Hooray for What!
|Hooray for What!|
|Lyrics||E. Y. Harburg|
|Book||Howard Lindsay and Russel Crouse|
The original Broadway production opened at the Winter Garden Theatre on December 1, 1937, and ran for 200 performances. Directors were Vincente Minnelli and Howard Lindsay, and choreographers were Robert Alton and Agnes de Mille (her first Broadway choreography). The cast featured Ed Wynn as Chuckles, Jack Whiting as Breezy Cunningham, Paul Haakon (Principal Dancer), June Clyde as Annabel Lewis, Vivian Vance as Stephanie Stephanovich (replacing Kay Thompson), Hugh Martin (Singing Ensemble), Ralph Blane as A Spy, and Meg Mundy (Singing Ensemble). Martin also did the vocal arrangements. Life Magazine called it "the funniest show of the year."
It was presented by "The Medicine Show", New York City, in 2008.
In Sprinkle, Indiana, Chuckles, a chemist, accidentally discovers a poisonous gas that could dominate the world. Breezy Cunningham is a weapons manufacturer, and tries to get the formula; when Chuckles refuses, Breezy hires the famous and alluring spy Stephanie Stephanovich to tempt it from Chuckles. Chuckles does not give in to Stephanie's wiles but goes to the League of Nations Peace Conference in Geneva to try to sell his discovery, which has somehow turned into a "love" potion. Meanwhile, Breezy, Stephanie, and their cohorts try to obtain the formula for the poisonous gas.
- Act 1
- Hooray For What! – Ensemble
- God's Country – Breezy Cunningham, Specialty Act, Singing Ensemble and Dancing Ensemble
- I've Gone Romantic on You – Breezy Cunningham and Annabel Lewis
- Moanin' in the Mornin' – Stephanie Stephanovich and Singing Spies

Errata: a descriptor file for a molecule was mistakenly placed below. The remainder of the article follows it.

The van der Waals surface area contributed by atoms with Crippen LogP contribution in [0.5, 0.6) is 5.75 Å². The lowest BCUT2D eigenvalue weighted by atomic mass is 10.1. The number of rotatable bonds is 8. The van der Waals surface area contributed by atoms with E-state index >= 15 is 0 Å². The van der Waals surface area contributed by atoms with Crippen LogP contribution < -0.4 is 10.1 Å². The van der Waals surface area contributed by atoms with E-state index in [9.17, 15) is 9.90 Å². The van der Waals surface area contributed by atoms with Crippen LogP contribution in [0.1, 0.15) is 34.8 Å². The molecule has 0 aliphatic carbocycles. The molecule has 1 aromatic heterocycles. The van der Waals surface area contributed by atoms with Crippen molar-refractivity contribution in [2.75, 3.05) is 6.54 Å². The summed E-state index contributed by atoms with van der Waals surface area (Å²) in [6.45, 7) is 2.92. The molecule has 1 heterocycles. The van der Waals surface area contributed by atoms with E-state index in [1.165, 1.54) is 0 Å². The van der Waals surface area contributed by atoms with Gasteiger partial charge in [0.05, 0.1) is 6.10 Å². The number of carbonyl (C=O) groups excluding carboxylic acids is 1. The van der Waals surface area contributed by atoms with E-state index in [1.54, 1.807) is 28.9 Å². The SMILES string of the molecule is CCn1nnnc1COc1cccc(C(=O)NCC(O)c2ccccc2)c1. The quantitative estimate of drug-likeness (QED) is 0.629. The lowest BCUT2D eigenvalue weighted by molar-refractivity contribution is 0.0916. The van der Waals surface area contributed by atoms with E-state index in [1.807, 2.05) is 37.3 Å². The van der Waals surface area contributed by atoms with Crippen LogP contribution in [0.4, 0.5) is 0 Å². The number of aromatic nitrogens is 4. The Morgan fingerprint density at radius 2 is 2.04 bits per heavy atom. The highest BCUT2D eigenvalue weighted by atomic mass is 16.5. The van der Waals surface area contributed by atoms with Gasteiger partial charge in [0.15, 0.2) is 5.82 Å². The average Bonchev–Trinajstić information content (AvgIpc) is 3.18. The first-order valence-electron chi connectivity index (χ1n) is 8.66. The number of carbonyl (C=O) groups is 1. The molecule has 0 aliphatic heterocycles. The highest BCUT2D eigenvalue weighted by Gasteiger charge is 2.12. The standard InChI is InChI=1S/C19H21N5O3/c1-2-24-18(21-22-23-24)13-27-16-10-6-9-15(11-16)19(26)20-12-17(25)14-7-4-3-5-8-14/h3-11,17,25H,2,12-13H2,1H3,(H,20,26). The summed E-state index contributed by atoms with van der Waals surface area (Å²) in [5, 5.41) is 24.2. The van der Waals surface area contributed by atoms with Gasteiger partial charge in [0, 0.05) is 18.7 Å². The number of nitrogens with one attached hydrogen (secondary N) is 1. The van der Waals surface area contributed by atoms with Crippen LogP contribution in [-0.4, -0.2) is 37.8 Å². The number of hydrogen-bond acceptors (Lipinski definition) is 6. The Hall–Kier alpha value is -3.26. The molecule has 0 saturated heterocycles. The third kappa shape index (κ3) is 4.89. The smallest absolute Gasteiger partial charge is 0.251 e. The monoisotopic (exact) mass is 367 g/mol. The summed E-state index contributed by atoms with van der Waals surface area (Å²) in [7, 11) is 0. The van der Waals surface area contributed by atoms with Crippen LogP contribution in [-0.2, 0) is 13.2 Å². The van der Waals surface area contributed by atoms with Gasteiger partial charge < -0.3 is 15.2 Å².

- Viva for Geneva – Ensemble
- Life's a Dance – Benjamin Benedict
- Napoleon's a Pastry – Breezy Cunningham and Annabel Lewis
- Down With Love – Breezy Cunningham, Annabel Lewis, Stephanie Stephanovich and Ensemble
- Act 2
- A Fashion Girl – A Spy and Singers
- The Night of the Embassy Ball – Stephanie Stephanovich
- In the Shade of the New Apple Tree – Breezy Cunningham, Annabel Lewis, A Spy and Singers
Note: One song cut from the final production, "I'm Hanging On to You", was later re-written with new lyrics to become "If I Only Had a Brain" for a future Arlen-Harburg collaboration, the 1939 film adaptation of The Wizard of Oz. "Napoleon Is a Pastry" was later re-used for another Arlen-Harburg musical, 1957's Jamaica where it was sung by Lena Horne.
- Connema, Richard.Hooray for What! is a Hilarious Send-up of America, Talkin' Broadway Regional News & reviews: San Francisco, undated but presumably November 2004 when 42nd Street Moon Productions performed the piece at San Francisco's Eureka Theatre. Accessed online 6 April 2008.
- "Hooray For What! – Opening Night Production Credits" – Internet Broadway Database(Retrieved on February 18, 2008)
- "New Plays in Manhattan" – Time Magazine (Monday, Dec. 13, 1937)(Retrieved on February 18, 2008)
- (no author)."New York Hoorays for Ed Wynn"Life Magazine, December 20, 1937 (Vol. 3, No. 25), pp. 44-46
- Dale, Michael."Review - 'Hooray For What!' & 'Steel Magnolias'" broadwayworld.com, March 28, 2008